As far as I know, there is zero evidence to support the claim that Kinsey was a pedophile. Those are rumors intended to tarnish the man’s name. As for Finding Neverland, I saw it back in August, and when I did, I had never heard about the possible pedophilia. The movie really doesn’t mention or address it, save for a brief scene where one of Barrie’s friends mentions that “people are talking” about the nature of his relationship to the family.

  9. PeppersDad says:

    For the record, I thought Kinsey was a genuinely great, courageous movie. I am in no way qualified to speak about the validity of the pedophile rumors attached to the man, but I have heard them uttered in the mainstream media (and I’m not just talking about the Fox network) since the movie came out. Because I’m unfamiliar with any conclusive proof one way or the other, to me it’s just one unaddressed detail within a complex, important film. But I do wish the film had confronted the issue, at least in some small way.

  10. Stella's Boy says:

    But is there anything to confront? Is anyone other than insane right-wing groups like Focus on the Family, or whatever they are called, accusing him of being a pedophile? I have done a little research on the subject (far from extensive, admittedly) and I could not find anything that suggested there is even a shred of evidence to support that Kinsey was a pedophile. Therefore, there may be nothing to confront. It’s likely merely a vicious rumor intended as a smear campaign.

  11. Stella's Boy says:

    As long as we’re talking about biopics, how do people generally feel about their tendency to leave out some of the more controversial details of their subject’s life? There’s the already mentioned Kinsey and Finding Neverland. Apparently The Aviator leaves out some sordid details. I’m sure everyone remembers the controversy surrounding A Beautiful Mind a few years back. The list goes on and on. And there have been plenty of biopics this year. What do people think?

  12. Eric says:

    I thought Kinsey (the movie) did do a pretty good job of addressing much of the criticism targeted at Kinsey (the man).
    It did so subtly, in the Kenneth Braun scene. The accusations against Kinsey, that he readily accepted pedophilia as healthy, are well-known– not addressing them in some way would have been a choice that calls attention to itself. It would have agitated the audience, regardless of the filmmaker’s intent.
    The movie acknowledged that part of his story, without dwelling on it, and with a very ambiguous stance. That was satisfying enough for me, a viewer mostly uninformed of Kinsey’s story.

  13. PeppersDad says:

    Stella’s Boy –
    You pose entirely valid questions. I don’t know the answers. My hazy impression has been that the rumors, whether supportable or not, were around a lot farther back than the release date of the movie. If so, I think they should have been addressed. If not, I couldn’t agree with you more.

  14. PeppersDad says:

    FYI: My last posting was in response to the very specific questions Stella’s Boy raises in his 6:54 posting, not the more general ones in his 7:12.

  15. Joe Leydon says:

    I don’t think ANY biopic can reasonably be expected to cover every aspect of a subject’s life. I mean, the filmmaker always makes a conscious decision regarding what aspects will be emphasized, what aspects will get passing mention — and what apsects will not be touched upon at all. It’s not necessarily a lie, or an attempt at hagiography. It’s simply a matter of knowing that, every time you decide to tell a story, you also decide to NOT tell five or ten other stories. “Finding Neverland” gave the pedophile rumors all the weight that the filmmakers decided they were worth. Sure, they had to at least BRIEFLY raise the issue — just as the people who made “About a Boy” had to at least briefly address the mother’s very reasonable fear that the character played by Hugh Grant might be behaving badly with her young son. But “Finding Neverland” isn’t about pedophilia, it’s about romanticized notions regarding the interplay of life and art.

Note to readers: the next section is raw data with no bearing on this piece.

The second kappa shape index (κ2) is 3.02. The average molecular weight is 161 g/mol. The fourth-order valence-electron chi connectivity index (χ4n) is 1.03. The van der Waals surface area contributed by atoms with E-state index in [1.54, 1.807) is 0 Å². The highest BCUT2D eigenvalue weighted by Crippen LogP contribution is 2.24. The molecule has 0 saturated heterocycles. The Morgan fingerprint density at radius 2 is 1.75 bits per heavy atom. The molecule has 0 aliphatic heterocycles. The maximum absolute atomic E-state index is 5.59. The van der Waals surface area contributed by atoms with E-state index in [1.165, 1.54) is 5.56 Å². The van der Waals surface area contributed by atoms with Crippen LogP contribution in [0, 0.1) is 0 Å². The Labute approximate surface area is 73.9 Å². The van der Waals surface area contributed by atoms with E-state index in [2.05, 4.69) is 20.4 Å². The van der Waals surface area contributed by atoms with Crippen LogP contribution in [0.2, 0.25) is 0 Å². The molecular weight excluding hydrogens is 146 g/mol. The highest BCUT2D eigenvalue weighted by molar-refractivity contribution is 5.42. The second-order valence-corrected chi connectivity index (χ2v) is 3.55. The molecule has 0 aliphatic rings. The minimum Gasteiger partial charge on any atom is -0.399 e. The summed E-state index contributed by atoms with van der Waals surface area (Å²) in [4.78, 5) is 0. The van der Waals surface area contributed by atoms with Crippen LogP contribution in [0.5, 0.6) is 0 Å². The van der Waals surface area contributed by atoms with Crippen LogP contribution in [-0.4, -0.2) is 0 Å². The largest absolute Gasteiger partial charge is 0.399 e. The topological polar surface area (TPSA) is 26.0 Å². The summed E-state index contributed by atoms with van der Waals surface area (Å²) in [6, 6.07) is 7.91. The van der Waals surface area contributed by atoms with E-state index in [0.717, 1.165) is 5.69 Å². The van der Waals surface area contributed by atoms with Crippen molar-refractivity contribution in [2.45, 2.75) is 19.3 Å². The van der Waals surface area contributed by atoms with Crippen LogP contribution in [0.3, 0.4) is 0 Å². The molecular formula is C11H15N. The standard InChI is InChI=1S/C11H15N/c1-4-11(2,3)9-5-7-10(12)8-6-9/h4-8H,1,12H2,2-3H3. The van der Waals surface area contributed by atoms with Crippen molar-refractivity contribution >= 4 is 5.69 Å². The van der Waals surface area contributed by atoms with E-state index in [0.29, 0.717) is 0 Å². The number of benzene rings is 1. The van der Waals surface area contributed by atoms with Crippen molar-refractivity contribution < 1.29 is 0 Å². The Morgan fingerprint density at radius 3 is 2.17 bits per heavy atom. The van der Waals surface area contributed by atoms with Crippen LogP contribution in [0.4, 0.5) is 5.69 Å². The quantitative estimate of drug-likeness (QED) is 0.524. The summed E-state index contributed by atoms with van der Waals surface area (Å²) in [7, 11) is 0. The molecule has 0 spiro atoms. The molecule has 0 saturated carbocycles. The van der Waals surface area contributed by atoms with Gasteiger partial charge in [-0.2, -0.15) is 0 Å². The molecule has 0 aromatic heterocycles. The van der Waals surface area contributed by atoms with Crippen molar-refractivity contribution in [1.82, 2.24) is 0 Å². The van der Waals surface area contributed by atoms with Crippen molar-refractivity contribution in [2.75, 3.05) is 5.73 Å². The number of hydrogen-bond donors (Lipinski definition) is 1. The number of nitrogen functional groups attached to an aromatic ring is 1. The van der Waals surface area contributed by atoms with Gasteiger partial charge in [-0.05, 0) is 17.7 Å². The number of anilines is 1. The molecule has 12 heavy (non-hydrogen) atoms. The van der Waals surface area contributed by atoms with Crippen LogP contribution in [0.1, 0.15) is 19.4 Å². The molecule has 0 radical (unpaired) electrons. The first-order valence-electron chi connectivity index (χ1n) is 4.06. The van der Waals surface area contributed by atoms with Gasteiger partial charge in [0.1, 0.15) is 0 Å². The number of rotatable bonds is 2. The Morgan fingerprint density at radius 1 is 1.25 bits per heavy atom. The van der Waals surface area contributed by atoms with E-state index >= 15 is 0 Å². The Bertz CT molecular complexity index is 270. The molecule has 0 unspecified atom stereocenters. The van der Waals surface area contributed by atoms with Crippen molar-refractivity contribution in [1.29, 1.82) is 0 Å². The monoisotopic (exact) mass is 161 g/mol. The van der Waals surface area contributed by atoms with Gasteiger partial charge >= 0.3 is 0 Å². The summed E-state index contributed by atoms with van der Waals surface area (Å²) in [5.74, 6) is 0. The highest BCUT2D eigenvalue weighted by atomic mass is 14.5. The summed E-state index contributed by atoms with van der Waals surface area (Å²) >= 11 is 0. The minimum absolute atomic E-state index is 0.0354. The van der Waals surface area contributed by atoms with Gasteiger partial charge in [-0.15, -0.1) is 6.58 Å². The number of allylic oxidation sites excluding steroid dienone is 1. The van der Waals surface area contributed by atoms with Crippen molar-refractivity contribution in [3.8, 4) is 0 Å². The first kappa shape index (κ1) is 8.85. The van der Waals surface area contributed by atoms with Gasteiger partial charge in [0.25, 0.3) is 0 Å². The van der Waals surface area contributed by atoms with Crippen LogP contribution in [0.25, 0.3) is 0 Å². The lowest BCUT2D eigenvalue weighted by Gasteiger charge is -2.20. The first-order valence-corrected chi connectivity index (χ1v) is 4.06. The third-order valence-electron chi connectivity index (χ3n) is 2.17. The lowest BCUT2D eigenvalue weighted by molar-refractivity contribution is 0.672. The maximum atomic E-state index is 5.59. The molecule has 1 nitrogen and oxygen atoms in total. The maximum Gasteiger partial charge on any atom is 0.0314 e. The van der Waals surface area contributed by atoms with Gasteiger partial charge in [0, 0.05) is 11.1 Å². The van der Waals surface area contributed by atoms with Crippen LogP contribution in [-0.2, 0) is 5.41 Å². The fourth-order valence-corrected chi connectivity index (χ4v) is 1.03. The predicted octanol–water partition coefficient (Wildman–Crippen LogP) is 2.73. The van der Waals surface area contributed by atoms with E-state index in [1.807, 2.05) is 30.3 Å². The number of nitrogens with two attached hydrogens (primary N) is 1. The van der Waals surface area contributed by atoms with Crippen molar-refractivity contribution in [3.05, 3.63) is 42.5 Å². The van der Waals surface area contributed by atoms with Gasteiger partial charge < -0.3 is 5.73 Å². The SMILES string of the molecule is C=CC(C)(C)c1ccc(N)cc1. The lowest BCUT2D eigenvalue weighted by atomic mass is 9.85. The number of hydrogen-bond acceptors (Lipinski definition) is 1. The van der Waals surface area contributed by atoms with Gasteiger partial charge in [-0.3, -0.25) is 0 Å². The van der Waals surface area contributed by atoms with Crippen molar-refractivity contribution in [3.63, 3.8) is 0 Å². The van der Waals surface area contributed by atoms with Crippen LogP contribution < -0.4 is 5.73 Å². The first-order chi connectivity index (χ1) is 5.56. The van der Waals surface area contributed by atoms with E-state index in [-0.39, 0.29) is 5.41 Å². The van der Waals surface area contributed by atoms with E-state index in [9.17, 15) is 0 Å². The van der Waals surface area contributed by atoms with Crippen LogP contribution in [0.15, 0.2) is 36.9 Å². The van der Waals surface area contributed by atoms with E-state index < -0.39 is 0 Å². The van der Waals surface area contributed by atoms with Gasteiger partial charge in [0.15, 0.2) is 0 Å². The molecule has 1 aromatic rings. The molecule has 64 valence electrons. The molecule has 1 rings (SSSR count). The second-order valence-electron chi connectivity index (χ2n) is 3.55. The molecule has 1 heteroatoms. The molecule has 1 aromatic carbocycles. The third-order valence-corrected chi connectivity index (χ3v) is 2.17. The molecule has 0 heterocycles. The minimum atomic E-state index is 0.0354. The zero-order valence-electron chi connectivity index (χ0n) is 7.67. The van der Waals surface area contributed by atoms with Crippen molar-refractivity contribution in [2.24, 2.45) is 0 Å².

BTW: Pepper, you are aware, aren’t you, that you (or someone posing as you)posted a message in another area regarding sex with children?

  16. Mark says:

    Kinsey shows real courage in dealing with the issues. Neverland is like a kids movie. How kids deal with death and how they overcome. Questions aren’t asked or answered. Amazingly, Kinsey is not getting enough credit for being a top notch movie.

  17. PeppersDad says:

    Joe –
    If you’re talking about the entries on the BEST PICTURE CANDIDATES AT THE BOX OFFICE page, I saw them. They are from bloggers who identify themselves as PeppersMom and PeppersSon, not PeppersDad. If those are not the entries you are talking about, please let me know ASAP.
    Speaking of which, here’s another warning to the brainless jackasses who’ve been attacking me so viciously: There really are members on AOL named PeppersMom and PeppersSon. I do not know them personally and have no association with them whatsoever. But their AOL e-mail addresses were linked to those names on the BEST PICTURE… page. If they are not in fact the people who posted those disgusting entries, does anybody doubt they can sue David Poland and the morons who assumed their identities here BIG TIME?
    Like I’ve said before, Mr. Poland really needs to rid his house of these juvenile delinquents before he’s exposed to a lot of ruinous liability. And if I continue to get goaded, I may choose to contact PeppersMom and PeppersSon personally. Or my lawyer will.

  18. bicycle bob says:

    i’m gonna sue you! sue you i tell u balboa! touch me i sue! –pepers mom/don king

  19. bicycle bob says:

    what it comes down to is that kinsey is a better overall flick than neverland. neverland is a good little flick but oscar worthy? no chance. how does it beat a sideways? or even the aviator? unless miramax’s pull is that good.

  20. Sammy the Fibs says:

    I haven’t read the articles, but in these times I got suspicious that a rival studio is behind it in order to hurt the pic’s Oscar chances. (Beautiful Mind anyone?)

  21. bicycle bob says:

    maybe its revenge on miramax for starting those beautiful mind rumors. wouldn’t surprise me.

  22. David Poland says:

    No litigation, please.

  23. Mark says:

    Maybe you guys can get lucky enough to hire Mark Geragos. I’d stick with Elle Woods.

  24. PeppersDad says:

    With all due respect, if you don’t want litigation, don’t open yourself up to litigation.